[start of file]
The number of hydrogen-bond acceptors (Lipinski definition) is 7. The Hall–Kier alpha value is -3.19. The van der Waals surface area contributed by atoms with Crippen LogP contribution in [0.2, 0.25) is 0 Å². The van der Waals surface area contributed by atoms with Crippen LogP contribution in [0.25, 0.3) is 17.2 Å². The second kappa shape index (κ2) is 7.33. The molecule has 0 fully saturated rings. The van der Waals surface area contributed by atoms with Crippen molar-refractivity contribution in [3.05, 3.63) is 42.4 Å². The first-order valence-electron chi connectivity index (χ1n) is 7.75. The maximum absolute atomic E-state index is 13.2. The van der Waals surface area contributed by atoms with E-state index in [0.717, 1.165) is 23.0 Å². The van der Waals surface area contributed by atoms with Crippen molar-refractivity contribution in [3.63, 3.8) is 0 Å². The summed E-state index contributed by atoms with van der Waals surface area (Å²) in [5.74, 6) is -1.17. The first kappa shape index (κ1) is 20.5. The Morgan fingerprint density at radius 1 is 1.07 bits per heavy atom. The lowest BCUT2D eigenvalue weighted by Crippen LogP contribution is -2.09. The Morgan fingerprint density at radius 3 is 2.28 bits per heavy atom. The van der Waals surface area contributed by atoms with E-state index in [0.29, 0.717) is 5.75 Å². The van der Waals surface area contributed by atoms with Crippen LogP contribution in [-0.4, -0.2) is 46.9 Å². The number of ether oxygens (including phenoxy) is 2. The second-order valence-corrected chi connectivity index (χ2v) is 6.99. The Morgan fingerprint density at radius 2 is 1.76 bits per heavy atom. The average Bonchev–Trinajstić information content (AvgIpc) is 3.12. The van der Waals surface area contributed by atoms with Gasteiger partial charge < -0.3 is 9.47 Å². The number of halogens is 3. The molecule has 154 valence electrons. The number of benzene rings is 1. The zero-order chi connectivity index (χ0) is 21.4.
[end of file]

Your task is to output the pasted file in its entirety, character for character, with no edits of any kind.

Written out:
The number of hydrogen-bond acceptors (Lipinski definition) is 7. The Hall–Kier alpha value is -3.19. The van der Waals surface area contributed by atoms with Crippen LogP contribution in [0.2, 0.25) is 0 Å². The van der Waals surface area contributed by atoms with Crippen LogP contribution in [0.25, 0.3) is 17.2 Å². The second kappa shape index (κ2) is 7.33. The molecule has 0 fully saturated rings. The van der Waals surface area contributed by atoms with Crippen molar-refractivity contribution in [3.05, 3.63) is 42.4 Å². The first-order valence-electron chi connectivity index (χ1n) is 7.75. The maximum absolute atomic E-state index is 13.2. The van der Waals surface area contributed by atoms with E-state index in [0.717, 1.165) is 23.0 Å². The van der Waals surface area contributed by atoms with Crippen molar-refractivity contribution in [3.63, 3.8) is 0 Å². The summed E-state index contributed by atoms with van der Waals surface area (Å²) in [5.74, 6) is -1.17. The first kappa shape index (κ1) is 20.5. The Morgan fingerprint density at radius 1 is 1.07 bits per heavy atom. The lowest BCUT2D eigenvalue weighted by Crippen LogP contribution is -2.09. The Morgan fingerprint density at radius 3 is 2.28 bits per heavy atom. The van der Waals surface area contributed by atoms with E-state index in [0.29, 0.717) is 5.75 Å². The van der Waals surface area contributed by atoms with Crippen LogP contribution in [-0.4, -0.2) is 46.9 Å². The number of ether oxygens (including phenoxy) is 2. The second-order valence-corrected chi connectivity index (χ2v) is 6.99. The Morgan fingerprint density at radius 2 is 1.76 bits per heavy atom. The average Bonchev–Trinajstić information content (AvgIpc) is 3.12. The van der Waals surface area contributed by atoms with Gasteiger partial charge < -0.3 is 9.47 Å². The number of halogens is 3. The molecule has 154 valence electrons. The number of benzene rings is 1. The zero-order chi connectivity index (χ0) is 21.4.